Boeing set to deliver first all-electric satellites by 2015

The structure of Boeing's 702SP all-electric satellite. (Boeing photo.)

The structure of Boeing’s 702SP all-electric satellite for inaugural customer ABS. (Boeing photo.)

Boeing is on track to launch the world’s first all-electric satellites by early 2015, as a part of an agreement with Asia Broadcast Satellite and Eutelsat, the company announced today.

The company completed static qualification testing, verification and assembly of the primary structures for two 702SP communication satellites, meaning the satellites are well on their way to launch. The 702SP communications satellites will launch in pairs, and once in orbit, they will be entirely powered and propelled by electricity, rather than relying on rockets.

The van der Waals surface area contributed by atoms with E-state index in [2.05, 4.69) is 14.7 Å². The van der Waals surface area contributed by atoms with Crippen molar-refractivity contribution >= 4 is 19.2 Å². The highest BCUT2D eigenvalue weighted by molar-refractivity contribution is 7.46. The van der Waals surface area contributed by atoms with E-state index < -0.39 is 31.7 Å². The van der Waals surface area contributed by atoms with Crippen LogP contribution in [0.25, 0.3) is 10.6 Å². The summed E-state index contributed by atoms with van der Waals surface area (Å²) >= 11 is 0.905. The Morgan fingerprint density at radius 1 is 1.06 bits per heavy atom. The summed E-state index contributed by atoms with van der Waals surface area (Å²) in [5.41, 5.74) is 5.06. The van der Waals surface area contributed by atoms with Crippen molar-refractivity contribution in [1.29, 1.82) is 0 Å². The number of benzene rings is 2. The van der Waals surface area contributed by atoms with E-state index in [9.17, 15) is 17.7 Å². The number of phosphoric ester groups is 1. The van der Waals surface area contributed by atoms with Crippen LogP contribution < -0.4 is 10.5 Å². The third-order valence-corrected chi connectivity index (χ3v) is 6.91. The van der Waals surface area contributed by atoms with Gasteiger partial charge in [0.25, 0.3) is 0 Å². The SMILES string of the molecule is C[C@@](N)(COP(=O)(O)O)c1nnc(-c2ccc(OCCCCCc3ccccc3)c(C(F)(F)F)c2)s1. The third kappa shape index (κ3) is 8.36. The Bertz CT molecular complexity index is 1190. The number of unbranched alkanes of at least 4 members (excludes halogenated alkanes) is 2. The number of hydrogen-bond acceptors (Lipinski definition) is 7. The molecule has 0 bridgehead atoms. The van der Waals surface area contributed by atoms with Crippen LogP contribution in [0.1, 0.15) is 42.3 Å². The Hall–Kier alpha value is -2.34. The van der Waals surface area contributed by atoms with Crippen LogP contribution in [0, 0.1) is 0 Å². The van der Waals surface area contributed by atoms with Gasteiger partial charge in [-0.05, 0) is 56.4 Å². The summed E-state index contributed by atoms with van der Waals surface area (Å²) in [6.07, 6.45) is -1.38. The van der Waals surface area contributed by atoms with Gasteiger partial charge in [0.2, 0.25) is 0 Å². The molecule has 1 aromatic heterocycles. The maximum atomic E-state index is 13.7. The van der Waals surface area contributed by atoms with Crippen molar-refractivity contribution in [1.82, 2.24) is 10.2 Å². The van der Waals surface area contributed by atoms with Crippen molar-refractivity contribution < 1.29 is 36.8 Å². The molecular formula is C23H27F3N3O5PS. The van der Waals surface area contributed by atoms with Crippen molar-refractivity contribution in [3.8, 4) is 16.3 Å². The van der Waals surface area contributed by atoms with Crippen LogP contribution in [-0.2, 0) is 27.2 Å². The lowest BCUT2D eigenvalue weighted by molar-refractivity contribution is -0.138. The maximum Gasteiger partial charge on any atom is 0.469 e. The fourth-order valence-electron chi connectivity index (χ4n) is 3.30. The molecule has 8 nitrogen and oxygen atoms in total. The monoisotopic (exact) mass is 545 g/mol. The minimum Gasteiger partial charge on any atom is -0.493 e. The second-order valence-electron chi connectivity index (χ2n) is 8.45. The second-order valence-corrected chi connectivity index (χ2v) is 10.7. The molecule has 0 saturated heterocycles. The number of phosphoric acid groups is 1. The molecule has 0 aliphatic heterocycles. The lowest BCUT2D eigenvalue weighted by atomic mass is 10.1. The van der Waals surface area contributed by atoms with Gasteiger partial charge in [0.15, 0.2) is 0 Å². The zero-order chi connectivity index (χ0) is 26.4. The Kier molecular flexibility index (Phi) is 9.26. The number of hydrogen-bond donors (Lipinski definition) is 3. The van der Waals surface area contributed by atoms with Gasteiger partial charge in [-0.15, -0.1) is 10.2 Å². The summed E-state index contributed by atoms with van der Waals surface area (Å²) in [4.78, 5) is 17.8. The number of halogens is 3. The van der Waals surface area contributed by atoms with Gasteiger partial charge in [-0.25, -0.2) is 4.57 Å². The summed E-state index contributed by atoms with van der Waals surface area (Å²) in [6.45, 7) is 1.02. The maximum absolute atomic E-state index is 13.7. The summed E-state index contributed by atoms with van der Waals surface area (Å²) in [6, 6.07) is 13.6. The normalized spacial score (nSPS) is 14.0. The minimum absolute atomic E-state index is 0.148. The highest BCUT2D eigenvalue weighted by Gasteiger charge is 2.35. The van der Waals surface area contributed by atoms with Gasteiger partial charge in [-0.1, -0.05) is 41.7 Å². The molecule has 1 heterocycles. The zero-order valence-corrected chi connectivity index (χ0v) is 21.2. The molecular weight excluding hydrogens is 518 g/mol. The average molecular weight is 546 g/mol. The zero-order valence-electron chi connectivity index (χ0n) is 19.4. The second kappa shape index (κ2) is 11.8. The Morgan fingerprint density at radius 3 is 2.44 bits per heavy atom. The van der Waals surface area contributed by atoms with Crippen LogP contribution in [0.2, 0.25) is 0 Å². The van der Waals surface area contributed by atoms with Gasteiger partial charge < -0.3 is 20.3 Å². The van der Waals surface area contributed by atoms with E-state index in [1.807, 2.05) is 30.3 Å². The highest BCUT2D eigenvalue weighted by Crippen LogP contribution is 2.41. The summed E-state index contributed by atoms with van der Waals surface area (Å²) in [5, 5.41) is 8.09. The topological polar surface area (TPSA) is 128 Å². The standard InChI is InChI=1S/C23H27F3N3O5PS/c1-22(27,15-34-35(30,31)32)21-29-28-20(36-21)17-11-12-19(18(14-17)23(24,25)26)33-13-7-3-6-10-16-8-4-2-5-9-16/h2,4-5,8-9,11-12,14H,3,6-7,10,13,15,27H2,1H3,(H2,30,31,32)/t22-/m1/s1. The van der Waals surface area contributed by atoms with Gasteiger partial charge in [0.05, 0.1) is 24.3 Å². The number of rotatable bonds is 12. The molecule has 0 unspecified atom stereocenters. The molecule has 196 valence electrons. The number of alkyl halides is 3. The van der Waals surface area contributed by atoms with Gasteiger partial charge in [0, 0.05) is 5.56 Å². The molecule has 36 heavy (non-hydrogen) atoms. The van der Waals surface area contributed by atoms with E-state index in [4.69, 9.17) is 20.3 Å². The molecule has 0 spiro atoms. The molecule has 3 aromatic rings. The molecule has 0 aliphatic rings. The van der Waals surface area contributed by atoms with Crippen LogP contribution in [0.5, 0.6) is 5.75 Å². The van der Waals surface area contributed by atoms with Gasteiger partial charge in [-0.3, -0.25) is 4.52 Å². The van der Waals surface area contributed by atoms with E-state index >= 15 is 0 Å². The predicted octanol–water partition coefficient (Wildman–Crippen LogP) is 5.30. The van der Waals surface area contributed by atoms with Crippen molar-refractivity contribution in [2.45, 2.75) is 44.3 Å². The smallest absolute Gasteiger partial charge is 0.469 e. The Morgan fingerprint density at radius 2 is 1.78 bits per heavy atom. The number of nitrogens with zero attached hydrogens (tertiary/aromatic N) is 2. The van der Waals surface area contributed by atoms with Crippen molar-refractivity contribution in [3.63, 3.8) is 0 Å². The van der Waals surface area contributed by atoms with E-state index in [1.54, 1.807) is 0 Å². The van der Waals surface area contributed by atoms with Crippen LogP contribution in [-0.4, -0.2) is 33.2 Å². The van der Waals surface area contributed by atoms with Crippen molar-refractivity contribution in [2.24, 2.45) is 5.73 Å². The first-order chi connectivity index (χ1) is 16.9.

While it’s possible for Boeing to go without rocket engines in orbit, actually getting the satellites into space is another matter, of course. In order to make it into orbit, the satellites will have to be launched as the payload of a traditional rocket. They’re built to work with several popular rocket models, including Boeing’s Delta IV, and SpaceX’s Falcon 9.

Using a fully electric propulsion system means that the 702SP won’t weigh as much at launch, which in turn will lead to fuel savings and cost savings for putting the satellites into space. In addition, the stackable design of the satellites allows them to take up less space, so it’s more affordable for companies to launch several satellites into orbit. 

 

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